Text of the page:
rosh hashanah reflection

As the canary birds of history, Jews will pray this year not only for blessings for our people but for a world that we have all too clearly seen inevitably shares our fate.
The month and days preceding the Jewish High Holidays are when we do what is called a heshbon nefesh: an accounting of the soul. We talk to the folks we may have had challenges with in the past year and we strive to make amends -- to ask for forgiveness.
In the Torah, we are first introduced to the term Hineni when we read about Akedat Yitzchak, the Binding of Isaac, in Chapter 22 of Genesis. When God calls out to Abraham, prior to commanding him to sacrifice his son, Abraham responds, "Hineni."
We all wear masks. We wear a mask to hide our self-perceived faults and weakness: the mask of certainty when we are shaken, the mask of gregariousness when we might be shy the mask of humor when we're hurting, the mask of a victim when we're not.
We are not born in sin; we are each born with powerful tendencies to both good and evil and the drama of human character is in the struggle and balance between the two. The corrective mechanism is teshuva, repentance.
Tashlik, the casting away of regrets, is by far our favorite new year tradition. It surpasses the big meal and the white clothes, the honey cake and the days off from school. I wouldn't have it any other way. Here's why.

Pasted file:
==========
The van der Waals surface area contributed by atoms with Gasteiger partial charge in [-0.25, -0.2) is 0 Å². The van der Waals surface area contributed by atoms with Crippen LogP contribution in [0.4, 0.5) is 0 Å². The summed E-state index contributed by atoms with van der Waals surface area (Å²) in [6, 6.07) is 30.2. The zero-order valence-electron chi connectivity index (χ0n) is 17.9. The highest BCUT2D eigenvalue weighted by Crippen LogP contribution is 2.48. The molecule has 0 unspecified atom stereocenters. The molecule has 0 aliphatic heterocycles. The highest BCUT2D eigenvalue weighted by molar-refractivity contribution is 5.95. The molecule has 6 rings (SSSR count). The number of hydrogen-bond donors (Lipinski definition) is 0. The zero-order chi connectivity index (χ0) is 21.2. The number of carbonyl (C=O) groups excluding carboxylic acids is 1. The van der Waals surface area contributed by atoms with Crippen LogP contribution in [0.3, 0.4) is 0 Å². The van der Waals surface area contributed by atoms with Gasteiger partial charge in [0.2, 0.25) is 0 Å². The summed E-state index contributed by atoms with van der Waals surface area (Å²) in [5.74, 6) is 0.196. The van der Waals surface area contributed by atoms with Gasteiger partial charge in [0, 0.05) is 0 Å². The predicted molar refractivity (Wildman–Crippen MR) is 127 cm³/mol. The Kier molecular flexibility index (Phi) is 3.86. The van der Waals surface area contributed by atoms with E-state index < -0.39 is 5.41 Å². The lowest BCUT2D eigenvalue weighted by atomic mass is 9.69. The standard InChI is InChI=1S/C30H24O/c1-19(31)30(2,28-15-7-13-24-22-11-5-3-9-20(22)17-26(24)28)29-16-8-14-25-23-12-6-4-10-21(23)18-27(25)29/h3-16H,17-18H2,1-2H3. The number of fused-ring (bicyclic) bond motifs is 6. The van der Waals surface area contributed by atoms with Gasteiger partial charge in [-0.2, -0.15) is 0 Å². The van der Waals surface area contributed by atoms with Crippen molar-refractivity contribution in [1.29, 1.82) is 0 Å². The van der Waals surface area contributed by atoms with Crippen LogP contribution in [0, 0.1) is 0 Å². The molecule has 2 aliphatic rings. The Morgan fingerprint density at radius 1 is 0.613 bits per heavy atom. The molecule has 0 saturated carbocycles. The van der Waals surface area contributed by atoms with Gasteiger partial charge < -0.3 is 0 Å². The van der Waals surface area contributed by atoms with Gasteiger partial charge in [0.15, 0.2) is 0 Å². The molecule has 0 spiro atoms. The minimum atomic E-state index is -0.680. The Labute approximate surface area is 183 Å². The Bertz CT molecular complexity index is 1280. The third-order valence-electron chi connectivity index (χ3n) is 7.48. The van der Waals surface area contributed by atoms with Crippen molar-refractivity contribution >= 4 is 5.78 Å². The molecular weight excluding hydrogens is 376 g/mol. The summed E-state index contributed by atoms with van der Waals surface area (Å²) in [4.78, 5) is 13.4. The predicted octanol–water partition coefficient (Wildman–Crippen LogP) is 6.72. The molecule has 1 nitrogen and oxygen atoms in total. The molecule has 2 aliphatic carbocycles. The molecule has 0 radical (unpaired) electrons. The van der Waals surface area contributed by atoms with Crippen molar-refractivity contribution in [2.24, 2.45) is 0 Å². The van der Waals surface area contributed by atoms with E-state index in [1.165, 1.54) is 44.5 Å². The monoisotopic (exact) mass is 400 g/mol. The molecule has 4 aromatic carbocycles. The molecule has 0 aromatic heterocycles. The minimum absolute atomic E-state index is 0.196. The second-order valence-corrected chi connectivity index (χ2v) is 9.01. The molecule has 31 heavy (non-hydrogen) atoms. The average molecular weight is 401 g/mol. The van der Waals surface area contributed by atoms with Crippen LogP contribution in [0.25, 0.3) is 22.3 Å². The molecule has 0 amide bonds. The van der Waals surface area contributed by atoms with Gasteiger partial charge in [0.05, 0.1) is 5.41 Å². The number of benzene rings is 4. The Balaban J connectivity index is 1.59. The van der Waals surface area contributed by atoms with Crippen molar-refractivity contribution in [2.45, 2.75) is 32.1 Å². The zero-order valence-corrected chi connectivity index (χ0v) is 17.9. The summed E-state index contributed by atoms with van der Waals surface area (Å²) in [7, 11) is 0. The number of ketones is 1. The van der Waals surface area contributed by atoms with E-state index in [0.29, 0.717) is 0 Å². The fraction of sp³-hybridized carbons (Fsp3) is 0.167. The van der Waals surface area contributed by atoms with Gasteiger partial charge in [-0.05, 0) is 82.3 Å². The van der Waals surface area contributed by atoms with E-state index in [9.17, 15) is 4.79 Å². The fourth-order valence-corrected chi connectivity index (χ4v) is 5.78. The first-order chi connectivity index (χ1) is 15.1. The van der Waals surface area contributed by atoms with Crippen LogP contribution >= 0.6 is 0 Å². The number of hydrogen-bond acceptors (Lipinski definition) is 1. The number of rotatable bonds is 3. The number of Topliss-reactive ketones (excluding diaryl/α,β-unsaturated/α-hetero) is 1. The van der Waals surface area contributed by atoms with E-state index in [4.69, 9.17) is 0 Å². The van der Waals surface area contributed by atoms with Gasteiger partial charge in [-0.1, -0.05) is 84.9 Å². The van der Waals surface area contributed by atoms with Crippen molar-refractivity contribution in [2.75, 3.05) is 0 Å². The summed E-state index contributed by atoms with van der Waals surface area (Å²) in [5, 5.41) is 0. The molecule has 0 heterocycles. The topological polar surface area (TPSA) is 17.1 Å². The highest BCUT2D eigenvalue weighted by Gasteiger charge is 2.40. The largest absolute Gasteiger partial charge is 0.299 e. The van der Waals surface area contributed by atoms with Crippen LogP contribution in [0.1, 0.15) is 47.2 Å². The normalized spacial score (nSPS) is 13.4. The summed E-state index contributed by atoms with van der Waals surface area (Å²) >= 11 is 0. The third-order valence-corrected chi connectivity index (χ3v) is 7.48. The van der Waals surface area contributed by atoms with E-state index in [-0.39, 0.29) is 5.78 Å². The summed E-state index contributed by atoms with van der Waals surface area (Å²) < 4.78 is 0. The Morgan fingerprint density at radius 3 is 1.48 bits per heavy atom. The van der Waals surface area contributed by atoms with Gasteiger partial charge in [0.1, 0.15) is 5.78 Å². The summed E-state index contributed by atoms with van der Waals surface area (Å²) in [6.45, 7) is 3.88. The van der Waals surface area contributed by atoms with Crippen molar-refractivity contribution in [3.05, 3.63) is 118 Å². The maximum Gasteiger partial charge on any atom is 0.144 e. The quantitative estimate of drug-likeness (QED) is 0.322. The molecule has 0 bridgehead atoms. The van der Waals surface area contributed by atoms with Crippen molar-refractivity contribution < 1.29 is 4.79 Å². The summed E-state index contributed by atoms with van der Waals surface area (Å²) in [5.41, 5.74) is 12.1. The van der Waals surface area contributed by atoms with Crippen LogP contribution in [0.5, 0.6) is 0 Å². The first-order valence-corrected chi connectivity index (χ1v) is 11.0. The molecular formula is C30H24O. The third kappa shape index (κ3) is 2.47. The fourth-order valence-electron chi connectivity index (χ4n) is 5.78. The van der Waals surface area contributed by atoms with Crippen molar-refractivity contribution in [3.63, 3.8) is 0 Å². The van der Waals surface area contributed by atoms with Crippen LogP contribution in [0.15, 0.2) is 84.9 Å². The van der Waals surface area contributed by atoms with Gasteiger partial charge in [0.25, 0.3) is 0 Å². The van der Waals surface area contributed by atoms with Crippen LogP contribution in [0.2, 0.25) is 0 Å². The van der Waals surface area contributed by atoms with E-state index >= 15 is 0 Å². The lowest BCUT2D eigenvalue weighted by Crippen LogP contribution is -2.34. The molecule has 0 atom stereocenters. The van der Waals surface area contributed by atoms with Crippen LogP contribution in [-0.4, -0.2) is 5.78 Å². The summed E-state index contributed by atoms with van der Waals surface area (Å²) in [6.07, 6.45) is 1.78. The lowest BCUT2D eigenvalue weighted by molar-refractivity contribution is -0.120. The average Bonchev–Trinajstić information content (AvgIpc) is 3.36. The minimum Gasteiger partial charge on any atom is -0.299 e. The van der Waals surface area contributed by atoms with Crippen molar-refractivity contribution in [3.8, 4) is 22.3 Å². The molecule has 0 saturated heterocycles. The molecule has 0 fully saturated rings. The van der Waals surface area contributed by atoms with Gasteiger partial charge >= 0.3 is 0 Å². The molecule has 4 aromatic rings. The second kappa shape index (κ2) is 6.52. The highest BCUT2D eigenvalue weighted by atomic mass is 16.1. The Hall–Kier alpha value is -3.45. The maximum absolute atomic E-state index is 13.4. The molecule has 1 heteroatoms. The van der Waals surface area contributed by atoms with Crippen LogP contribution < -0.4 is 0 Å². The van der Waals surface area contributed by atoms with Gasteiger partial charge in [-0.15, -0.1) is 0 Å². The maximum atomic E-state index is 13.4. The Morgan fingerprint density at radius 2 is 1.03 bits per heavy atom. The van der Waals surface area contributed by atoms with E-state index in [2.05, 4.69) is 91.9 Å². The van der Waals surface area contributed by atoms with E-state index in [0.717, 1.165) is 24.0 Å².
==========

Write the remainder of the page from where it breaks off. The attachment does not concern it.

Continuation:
We live out our lives in intricate webs of human interaction and connection. The journey towards forgiveness and reconciliation with others is not a minor detail of this auspicious season. It is at the very heart of what the Jewish High Holy Days are all about.
My son Jacob has been playing the Spice Girls 1996 hit "Wannabe" a lot lately. In a flash, the connection between the song and preparation for Rosh Hashanah came to me a few nights ago.
Next week marks the start of the High Holidays for the Jewish faith. We explore what this means for Judaism, but also look into the ways other cultures and religions mark significant moments in time. Why do holidays matter?
I don't want Rosh Hashanah to be something I need to deal with. I want it to be a day I look forward to, a time of connection and renewal, a time when I can find my grounding in Judaism after a summer away from services and Hebrew school and with very few Jewish holidays.